Back to School: 10 Must-Haves for the Czech School Year

Prague.TV has compiled a list of 10 elementary school must-haves and where to find them

September 1 kicks off the 2016-2017 school year and the time to stock up on back-to-school essentials. Although many Czech teachers send their own supply list during the first week of school, it’s safe to purchase the basics ahead of time, especially since hypermarkets, supermarkets and papírnictví (stationery shops) are well-stocked with optimal choices and good discounts. Plus, lines are shorter now than they will be on September 1.

Czech school starts at 8:00 am sharp. For parents whose children are entering the Czech school system for the first time, be forewarned that the first day of school is only one hour long. It is typical for Czech elementary school students to be taught by the same teacher and to be in a class with the same students from Grade 1 through Grade 5. For students from Grade 2 up, the first day of school is more like a welcome back reunion with students sharing stories and pictures from their summer holidays.

Tradition has it that Czech students, especially prvňáčky (first-graders), are taken to their first day of school by both parents who also attend the first school hour. Afterward, parents typically take their children to a neighborhood cukrárna (sweet shop) for coffee, ice cream or dessert. Walking through the streets mid-morning on September 1, you’re apt to see plenty of children dashing in and out of shopping centers and stationery shops to fill up their new backpacks with the supply list they’ve received from their teacher.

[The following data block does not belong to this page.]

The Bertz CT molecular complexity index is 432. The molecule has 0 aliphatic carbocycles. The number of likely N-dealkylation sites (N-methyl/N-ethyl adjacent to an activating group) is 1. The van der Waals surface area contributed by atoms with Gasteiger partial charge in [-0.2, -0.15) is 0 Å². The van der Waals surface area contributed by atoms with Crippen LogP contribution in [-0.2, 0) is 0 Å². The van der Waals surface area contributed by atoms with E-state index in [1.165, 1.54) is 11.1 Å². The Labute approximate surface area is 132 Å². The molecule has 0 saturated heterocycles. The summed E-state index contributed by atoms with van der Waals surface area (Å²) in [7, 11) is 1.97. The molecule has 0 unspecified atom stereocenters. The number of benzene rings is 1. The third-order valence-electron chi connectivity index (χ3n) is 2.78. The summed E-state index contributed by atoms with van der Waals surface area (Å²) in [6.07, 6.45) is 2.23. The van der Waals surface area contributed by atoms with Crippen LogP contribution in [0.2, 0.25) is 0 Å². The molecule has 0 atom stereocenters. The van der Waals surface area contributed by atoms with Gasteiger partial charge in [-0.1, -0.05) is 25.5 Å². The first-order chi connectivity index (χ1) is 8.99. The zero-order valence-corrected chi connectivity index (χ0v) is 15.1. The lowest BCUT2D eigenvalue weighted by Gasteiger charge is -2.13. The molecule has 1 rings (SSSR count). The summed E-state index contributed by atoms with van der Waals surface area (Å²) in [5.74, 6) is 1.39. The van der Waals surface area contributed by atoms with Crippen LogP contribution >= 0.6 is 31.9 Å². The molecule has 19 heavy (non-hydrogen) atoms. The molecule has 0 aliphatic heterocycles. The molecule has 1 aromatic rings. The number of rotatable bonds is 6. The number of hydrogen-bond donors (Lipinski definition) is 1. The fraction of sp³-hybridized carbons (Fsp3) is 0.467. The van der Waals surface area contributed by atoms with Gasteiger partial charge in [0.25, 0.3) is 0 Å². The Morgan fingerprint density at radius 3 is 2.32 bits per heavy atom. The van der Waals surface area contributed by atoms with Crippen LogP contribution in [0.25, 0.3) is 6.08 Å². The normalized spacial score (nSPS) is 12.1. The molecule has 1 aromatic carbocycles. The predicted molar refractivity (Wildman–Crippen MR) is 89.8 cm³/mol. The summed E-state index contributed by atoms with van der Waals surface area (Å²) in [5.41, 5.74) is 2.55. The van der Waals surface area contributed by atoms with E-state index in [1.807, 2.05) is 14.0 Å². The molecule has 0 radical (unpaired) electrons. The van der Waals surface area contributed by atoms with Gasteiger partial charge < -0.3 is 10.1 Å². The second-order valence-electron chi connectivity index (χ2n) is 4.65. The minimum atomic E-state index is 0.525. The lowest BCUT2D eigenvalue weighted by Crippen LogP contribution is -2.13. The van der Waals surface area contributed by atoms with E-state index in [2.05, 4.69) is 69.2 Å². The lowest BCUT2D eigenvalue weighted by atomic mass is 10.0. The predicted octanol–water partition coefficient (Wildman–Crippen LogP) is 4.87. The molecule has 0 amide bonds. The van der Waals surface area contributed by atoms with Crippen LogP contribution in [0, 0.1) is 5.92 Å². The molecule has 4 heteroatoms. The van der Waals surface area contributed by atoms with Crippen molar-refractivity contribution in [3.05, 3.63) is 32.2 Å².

During the first week of school, the children gradually build up to a full day of classes. For elementary school students, class usually ends with lunch hour around noon. Middle and upper school students attend classes after lunch while elementary students either go home or to družina (after-school care within the school) where they play games, attend clubs and go to sports practices. A hot lunch with soup is served in Czech school cafeterias, although some students who live nearby go home for lunch. If your child stays for the after-care program, attending lunch is mandatory. Snacks from home are eaten during ten-minute breaks between hours or during a longer twenty-minute break mid-morning.

If you’re new to the Czech school system or just need a refresher, Prague.TV has compiled a list of 10 elementary school must-haves and where to find them.

10 Must-Have School Supplies